-- finally, draw the model

-- We use the key event in order to stop the engine if the user presses escape
input.event.key:bind(function(key, action)
  if key == input.key.Escape and action == input.action.Release then

-- This is the code used to implement mouse-look for the camera
local lastX = 0
local lastY = 0
local firstMouse = true -- we use this variable so we don't suddenly jump the camera view on the first frame

input.setCursorMode(input.cursorMode.Disabled) -- this hides the cursor and locks it to the center of the screen

-- this event is called whenever the cursor is moved
input.event.cursorPos:bind(function(x, y)
  if firstMouse then
    firstMouse = false
    lastX = x
    lastY = y

  -- a bit of math to figure out how much to rotate, based on the mouseSensitivity variable in the engine config
  local xOffset = (x - lastX) * config.input.mouseSensitivity
  local yOffset = (y - lastY) * config.input.mouseSensitivity

  -- add the rotation to the camera's rotation
  cam:addRotation(, xOffset, yOffset))

  lastX = x
  lastY = y

A game engine with Lua & C++

For a while now I’ve been working on writing a new game engine in C++. It has been a long process, and I’ve restarted it a number of times with each successive time getting closer and closer to a usable engine. Getting caught in a loop of writing and rewriting a project sucks, so I’m forcing myself to stick with the current iteration.

This is the Wake engine. Right now it is at the stage that I can create shaders and draw meshes. The engine itself is largely in C++, with scripting in Lua. Getting Lua scripts to work how I wanted was pretty time consuming: I had to bind a large amount of classes in order to allow the kind of math you need in games to be performed from within the scripts. I managed to bind all the vector and matrix classes from GLM along with the quaternion class.

I’m not going to go too much into the design of the engine just yet, as it is still in flux, but here’s the bit of code that it took to render the above video:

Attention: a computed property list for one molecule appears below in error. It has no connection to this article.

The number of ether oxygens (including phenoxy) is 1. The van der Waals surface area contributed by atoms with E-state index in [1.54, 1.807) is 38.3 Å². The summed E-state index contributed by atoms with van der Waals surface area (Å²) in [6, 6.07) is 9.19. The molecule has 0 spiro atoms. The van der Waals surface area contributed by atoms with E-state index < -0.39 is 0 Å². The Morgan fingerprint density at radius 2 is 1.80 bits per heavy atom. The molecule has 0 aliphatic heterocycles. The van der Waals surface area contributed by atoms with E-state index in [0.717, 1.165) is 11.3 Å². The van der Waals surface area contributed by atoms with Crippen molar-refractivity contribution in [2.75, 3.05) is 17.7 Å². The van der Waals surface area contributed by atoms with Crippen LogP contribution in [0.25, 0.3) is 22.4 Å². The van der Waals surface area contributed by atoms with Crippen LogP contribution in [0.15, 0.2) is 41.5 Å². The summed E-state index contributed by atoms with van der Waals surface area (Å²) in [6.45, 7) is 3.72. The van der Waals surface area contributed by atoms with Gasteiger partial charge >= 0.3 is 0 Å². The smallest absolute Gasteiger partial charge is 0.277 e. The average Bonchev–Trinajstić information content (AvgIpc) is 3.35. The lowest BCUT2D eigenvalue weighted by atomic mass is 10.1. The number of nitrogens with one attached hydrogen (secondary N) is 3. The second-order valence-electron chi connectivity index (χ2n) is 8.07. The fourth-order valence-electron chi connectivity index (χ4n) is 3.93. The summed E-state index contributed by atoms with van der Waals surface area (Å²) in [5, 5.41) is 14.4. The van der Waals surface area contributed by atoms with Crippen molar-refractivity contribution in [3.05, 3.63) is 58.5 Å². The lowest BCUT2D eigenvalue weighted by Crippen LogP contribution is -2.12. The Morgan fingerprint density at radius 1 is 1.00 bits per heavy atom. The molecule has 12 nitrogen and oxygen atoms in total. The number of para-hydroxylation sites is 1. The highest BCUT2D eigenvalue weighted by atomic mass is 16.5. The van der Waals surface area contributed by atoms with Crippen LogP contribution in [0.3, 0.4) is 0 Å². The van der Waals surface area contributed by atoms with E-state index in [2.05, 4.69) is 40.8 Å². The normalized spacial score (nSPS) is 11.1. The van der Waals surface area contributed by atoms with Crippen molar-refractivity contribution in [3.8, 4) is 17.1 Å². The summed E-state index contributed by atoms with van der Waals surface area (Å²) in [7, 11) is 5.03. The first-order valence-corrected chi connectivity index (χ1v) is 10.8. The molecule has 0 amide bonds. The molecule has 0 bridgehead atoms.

-- First we need to create the shader to display the cube.
-- Wake doesn't currently have any built in shaders, so we need to define our own here.
-- The first argument to is the vertex shader. The second is the fragment shader.
local shader =
#version 330 core
layout (location = 0) in vec3 position;

uniform mat4 view;
uniform mat4 projection;
uniform mat4 model;

void main()
  gl_Position = projection * view * model * vec4(position, 1.0);
#version 330 core
uniform float time;

out vec4 outColor;

void main()
  outColor = vec4((sin(time) + 1) / 2, (cos(time) + 1) / 2, ((sin(time) + 1) / 2 + (cos(time) + 1) / 2) / 2, 1.0);

local shaderTime = shader:getUniform("time")
local shaderView = shader:getUniform("view")
local shaderProj = shader:getUniform("projection")
local shaderModel = shader:getUniform("model")

-- There's no mesh generation functions at the moment, so we have to
-- define the cube manually for now. The first argument is the list of vertices,
-- the second is the list of indices.
local mesh =
{{-1, -1, 1},{1, -1, 1},{1, 1, 1},{-1, 1, 1},{-1, -1, -1},{1, -1, -1},{1, 1, -1}{-1, 1, -1}
  2, 1, 0,
  0, 3, 2,

  6, 5, 1,
  1, 2, 6,

  5, 6, 7,
  7, 4, 5,

  3, 0, 4,
  4, 7, 3,

  1, 5, 4,
  4, 0, 1,

  6, 2, 3,
  3, 7, 6

-- White background (r, g, b, a)
engine.setClearColor(1, 1, 1, 1)

local view = math.lookAt({4, 3, 3}, {0, 0, 0}, {0, 1, 0})
local projection = math.perspective(math.radians(45), 800 / 600, 0.1, 1000)

-- Events in wake are bound using the 'bind' function
  -- Use the shader

  local rot = engine.getTime() / 2
  local mat = math.rotate(rot, {1, 0, 0})
  mat = math.translate(mat, {math.sin(engine.getTime() / 2) * 2, 0, 0})

  -- Draw the mesh

The Wake engine is released under the MIT license, and source code can be found here.

More Complex Dungeon Generation

Oops! The links to code in this post are dead, I’ll see about getting them back up when I have time. The rest of the post is fine though 🙂

Note that each image in this post is from a separate run of the generator.

The code written and released with this article is under the MIT license.


This is going to be a quick article about procedural dungeon generation in unreal engine. I recently came across this article on Gamasutra, which describes a really cool dungeon generation algorithm used by TinyKeep. I decided I wanted to try implementing it in Unreal Engine 4, so here are some notes on my attempt.